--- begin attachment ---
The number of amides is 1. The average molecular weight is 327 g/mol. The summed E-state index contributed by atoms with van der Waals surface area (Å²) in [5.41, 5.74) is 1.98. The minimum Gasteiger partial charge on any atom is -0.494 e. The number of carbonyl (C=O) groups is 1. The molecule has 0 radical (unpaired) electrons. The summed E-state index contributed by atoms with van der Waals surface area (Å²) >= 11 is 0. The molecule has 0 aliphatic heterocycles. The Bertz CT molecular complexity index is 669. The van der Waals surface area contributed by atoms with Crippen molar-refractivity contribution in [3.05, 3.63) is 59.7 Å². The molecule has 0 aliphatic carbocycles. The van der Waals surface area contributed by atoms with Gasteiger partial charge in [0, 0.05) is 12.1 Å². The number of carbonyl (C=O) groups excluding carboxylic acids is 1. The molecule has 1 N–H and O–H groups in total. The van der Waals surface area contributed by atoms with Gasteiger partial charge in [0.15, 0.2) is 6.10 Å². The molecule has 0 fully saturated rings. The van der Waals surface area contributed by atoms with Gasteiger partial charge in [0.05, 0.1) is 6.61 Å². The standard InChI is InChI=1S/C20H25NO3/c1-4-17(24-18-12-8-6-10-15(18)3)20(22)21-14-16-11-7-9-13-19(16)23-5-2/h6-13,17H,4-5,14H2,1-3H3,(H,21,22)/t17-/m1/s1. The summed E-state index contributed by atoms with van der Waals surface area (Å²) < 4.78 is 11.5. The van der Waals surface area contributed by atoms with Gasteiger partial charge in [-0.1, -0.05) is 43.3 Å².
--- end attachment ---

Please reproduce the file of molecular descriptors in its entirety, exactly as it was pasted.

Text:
The number of amides is 1. The average molecular weight is 327 g/mol. The summed E-state index contributed by atoms with van der Waals surface area (Å²) in [5.41, 5.74) is 1.98. The minimum Gasteiger partial charge on any atom is -0.494 e. The number of carbonyl (C=O) groups is 1. The molecule has 0 radical (unpaired) electrons. The summed E-state index contributed by atoms with van der Waals surface area (Å²) >= 11 is 0. The molecule has 0 aliphatic heterocycles. The Bertz CT molecular complexity index is 669. The van der Waals surface area contributed by atoms with Crippen molar-refractivity contribution in [3.05, 3.63) is 59.7 Å². The molecule has 0 aliphatic carbocycles. The van der Waals surface area contributed by atoms with Gasteiger partial charge in [0, 0.05) is 12.1 Å². The number of carbonyl (C=O) groups excluding carboxylic acids is 1. The molecule has 1 N–H and O–H groups in total. The van der Waals surface area contributed by atoms with Gasteiger partial charge in [0.15, 0.2) is 6.10 Å². The molecule has 0 fully saturated rings. The van der Waals surface area contributed by atoms with Gasteiger partial charge in [0.05, 0.1) is 6.61 Å². The standard InChI is InChI=1S/C20H25NO3/c1-4-17(24-18-12-8-6-10-15(18)3)20(22)21-14-16-11-7-9-13-19(16)23-5-2/h6-13,17H,4-5,14H2,1-3H3,(H,21,22)/t17-/m1/s1. The summed E-state index contributed by atoms with van der Waals surface area (Å²) < 4.78 is 11.5. The van der Waals surface area contributed by atoms with Gasteiger partial charge in [-0.1, -0.05) is 43.3 Å².